Tennessee authorities say people began complaining once they saw the snake-handling religious services in their communities and were afraid the poisonous snakes might get loose.
"The list just goes on and on for the qualifications you have to meet to possess these species. Obviously a small church building with a locked door doesn't qualify. Anyone could get inside the building and let the snakes out as a joke," said Matthew Cameron of the Tennessee Wildlife Resources Agency. "He doesn't have the knowledge to possess these things and care for them as they need to be cared for."
A Tennessee law banning ownership of poisonous reptiles was passed back in 1947 after five worshippers were killed over two years. Pastor Coots even had a parishioner die in 1995 after she was bit by a rattlesnake during one of his services and refused an anti-venom treatment. No charges were filed in Kentucky.
But getting bit by a venomous snake is a clear and present danger. Coots himself has been bitten nine times, and each time he refused medical attention. The worst time, he said, was when a rattlesnake bit his middle finger. Eventually the finger died and broke off his hand.
But Coots scoffed at the notion that he is taking the Bible too literally.
"To me that's what god taught me to be about," he said. "I'm not telling people to handle snakes."
Hamblin said he agreed to be on the National Geographic special to erase some of the misunderstanding and mistrust of his type of ministry. He denied that his church is a cult, saying they are Christian "just like any other Christian," and banning snake handling is a form of religious persecution.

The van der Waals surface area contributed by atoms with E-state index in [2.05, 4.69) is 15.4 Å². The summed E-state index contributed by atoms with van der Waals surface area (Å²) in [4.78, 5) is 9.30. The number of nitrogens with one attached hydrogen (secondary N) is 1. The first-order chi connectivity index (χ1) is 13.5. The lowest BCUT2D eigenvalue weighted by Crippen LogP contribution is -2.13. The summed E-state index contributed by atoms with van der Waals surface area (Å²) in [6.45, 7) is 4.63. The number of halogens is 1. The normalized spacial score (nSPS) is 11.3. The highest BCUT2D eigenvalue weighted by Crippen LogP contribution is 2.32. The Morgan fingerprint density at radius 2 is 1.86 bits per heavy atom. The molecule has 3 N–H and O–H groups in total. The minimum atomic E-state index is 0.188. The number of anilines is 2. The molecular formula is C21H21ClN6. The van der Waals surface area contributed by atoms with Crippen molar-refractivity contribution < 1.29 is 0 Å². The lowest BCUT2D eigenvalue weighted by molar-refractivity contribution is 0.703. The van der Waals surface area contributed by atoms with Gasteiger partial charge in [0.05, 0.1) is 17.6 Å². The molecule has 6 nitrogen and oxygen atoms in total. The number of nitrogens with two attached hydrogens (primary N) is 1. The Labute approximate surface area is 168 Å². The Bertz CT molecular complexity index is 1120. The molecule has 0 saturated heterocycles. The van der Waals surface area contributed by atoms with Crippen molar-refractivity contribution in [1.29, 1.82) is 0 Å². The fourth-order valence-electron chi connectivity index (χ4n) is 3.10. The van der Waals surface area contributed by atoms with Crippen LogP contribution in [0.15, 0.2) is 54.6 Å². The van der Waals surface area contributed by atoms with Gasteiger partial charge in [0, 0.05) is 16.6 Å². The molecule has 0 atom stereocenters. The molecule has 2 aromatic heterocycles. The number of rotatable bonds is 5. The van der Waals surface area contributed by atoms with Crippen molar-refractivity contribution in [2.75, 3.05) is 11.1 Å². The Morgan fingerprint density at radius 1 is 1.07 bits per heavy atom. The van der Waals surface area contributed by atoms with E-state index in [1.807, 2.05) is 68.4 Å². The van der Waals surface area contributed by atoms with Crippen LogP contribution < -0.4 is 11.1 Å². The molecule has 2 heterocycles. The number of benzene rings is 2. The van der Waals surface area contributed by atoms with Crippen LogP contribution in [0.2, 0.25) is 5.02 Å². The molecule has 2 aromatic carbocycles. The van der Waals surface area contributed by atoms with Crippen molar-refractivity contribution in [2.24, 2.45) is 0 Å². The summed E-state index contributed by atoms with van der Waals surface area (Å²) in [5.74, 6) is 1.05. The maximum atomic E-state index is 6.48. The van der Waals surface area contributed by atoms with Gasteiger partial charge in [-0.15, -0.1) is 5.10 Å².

"I'm not asking anyone to agree with me or believe like me," he said. "I've never told anybody that they need to take up serpents to go to heaven, to be a Christian."
Coots says his flock lives by a stricter moral code than most -- no drugs, no alcohol, women don't cut their hair or wear pants -- and if their way of life and the way they choose to worship sets them apart, then so be it.
While it's unclear whether Coots will face prosecution in Kentucky, the Tennessee District Attorney General said she plans to prosecute Hamblin, even though the pastor sees it as religious persecution, because much of the fallout from the case has prompted genuine concern for public safety.
"We feel like we're trying to enforce the law? just trying to keep people safe and make sure the law is being followed," Phillips-Jones said.
Hamblin, on the other hand, said he plans to keep handling snakes.
"As long as there's breath in my body, I'm taking up serpents," he said. "I've come too far. I can't back down on it... I've seen too many miracles happen in churches."